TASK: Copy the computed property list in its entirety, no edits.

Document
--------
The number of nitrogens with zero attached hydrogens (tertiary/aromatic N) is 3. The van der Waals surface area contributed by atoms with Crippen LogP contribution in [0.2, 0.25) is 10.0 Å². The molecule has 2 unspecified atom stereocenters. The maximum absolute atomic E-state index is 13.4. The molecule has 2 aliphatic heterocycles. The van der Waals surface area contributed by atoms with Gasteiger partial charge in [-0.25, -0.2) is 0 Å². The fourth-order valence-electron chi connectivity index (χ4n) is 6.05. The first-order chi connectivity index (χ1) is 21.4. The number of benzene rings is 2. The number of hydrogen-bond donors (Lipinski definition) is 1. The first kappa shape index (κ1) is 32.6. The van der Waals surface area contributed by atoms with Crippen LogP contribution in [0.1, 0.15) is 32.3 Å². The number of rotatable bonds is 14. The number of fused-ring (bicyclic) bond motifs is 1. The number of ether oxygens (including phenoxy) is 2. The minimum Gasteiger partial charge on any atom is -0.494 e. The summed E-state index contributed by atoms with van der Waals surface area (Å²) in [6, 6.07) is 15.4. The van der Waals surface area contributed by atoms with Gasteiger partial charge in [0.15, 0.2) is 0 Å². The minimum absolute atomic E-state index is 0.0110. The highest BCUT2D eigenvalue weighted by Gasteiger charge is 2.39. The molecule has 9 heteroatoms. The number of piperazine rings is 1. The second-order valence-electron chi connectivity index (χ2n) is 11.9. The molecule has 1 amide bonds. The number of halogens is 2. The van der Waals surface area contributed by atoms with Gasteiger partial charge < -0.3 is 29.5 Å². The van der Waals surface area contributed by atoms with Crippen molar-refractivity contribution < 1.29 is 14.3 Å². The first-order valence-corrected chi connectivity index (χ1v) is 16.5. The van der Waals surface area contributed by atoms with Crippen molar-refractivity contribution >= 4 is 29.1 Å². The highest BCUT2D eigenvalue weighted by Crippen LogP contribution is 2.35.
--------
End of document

The number of nitrogens with zero attached hydrogens (tertiary/aromatic N) is 3. The van der Waals surface area contributed by atoms with Crippen LogP contribution in [0.2, 0.25) is 10.0 Å². The molecule has 2 unspecified atom stereocenters. The maximum absolute atomic E-state index is 13.4. The molecule has 2 aliphatic heterocycles. The van der Waals surface area contributed by atoms with Gasteiger partial charge in [-0.25, -0.2) is 0 Å². The fourth-order valence-electron chi connectivity index (χ4n) is 6.05. The first-order chi connectivity index (χ1) is 21.4. The number of benzene rings is 2. The number of hydrogen-bond donors (Lipinski definition) is 1. The first kappa shape index (κ1) is 32.6. The van der Waals surface area contributed by atoms with Crippen LogP contribution in [0.1, 0.15) is 32.3 Å². The number of rotatable bonds is 14. The number of fused-ring (bicyclic) bond motifs is 1. The number of ether oxygens (including phenoxy) is 2. The minimum Gasteiger partial charge on any atom is -0.494 e. The summed E-state index contributed by atoms with van der Waals surface area (Å²) in [6, 6.07) is 15.4. The van der Waals surface area contributed by atoms with Gasteiger partial charge in [0.15, 0.2) is 0 Å². The minimum absolute atomic E-state index is 0.0110. The highest BCUT2D eigenvalue weighted by Gasteiger charge is 2.39. The molecule has 9 heteroatoms. The number of piperazine rings is 1. The second-order valence-electron chi connectivity index (χ2n) is 11.9. The molecule has 1 amide bonds. The number of halogens is 2. The van der Waals surface area contributed by atoms with Gasteiger partial charge < -0.3 is 29.5 Å². The van der Waals surface area contributed by atoms with Crippen molar-refractivity contribution < 1.29 is 14.3 Å². The first-order valence-corrected chi connectivity index (χ1v) is 16.5. The van der Waals surface area contributed by atoms with Crippen molar-refractivity contribution >= 4 is 29.1 Å². The highest BCUT2D eigenvalue weighted by Crippen LogP contribution is 2.35.